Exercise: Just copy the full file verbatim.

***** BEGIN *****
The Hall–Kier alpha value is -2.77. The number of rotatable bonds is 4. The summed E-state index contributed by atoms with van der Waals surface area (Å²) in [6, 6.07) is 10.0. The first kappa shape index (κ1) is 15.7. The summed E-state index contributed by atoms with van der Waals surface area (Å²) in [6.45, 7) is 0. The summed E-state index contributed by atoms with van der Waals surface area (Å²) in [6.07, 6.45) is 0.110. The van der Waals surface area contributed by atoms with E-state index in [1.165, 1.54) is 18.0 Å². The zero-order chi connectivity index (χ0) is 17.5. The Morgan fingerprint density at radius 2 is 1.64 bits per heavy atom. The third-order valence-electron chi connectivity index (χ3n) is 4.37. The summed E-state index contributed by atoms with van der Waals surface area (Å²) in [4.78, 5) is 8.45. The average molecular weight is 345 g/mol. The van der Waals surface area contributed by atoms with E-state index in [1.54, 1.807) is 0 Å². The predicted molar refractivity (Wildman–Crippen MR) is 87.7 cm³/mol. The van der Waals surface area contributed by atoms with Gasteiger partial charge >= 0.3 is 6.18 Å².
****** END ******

The Hall–Kier alpha value is -2.77. The number of rotatable bonds is 4. The summed E-state index contributed by atoms with van der Waals surface area (Å²) in [6, 6.07) is 10.0. The first kappa shape index (κ1) is 15.7. The summed E-state index contributed by atoms with van der Waals surface area (Å²) in [6.45, 7) is 0. The summed E-state index contributed by atoms with van der Waals surface area (Å²) in [6.07, 6.45) is 0.110. The van der Waals surface area contributed by atoms with E-state index in [1.165, 1.54) is 18.0 Å². The zero-order chi connectivity index (χ0) is 17.5. The Morgan fingerprint density at radius 2 is 1.64 bits per heavy atom. The third-order valence-electron chi connectivity index (χ3n) is 4.37. The summed E-state index contributed by atoms with van der Waals surface area (Å²) in [4.78, 5) is 8.45. The average molecular weight is 345 g/mol. The van der Waals surface area contributed by atoms with E-state index in [1.54, 1.807) is 0 Å². The predicted molar refractivity (Wildman–Crippen MR) is 87.7 cm³/mol. The van der Waals surface area contributed by atoms with Gasteiger partial charge >= 0.3 is 6.18 Å².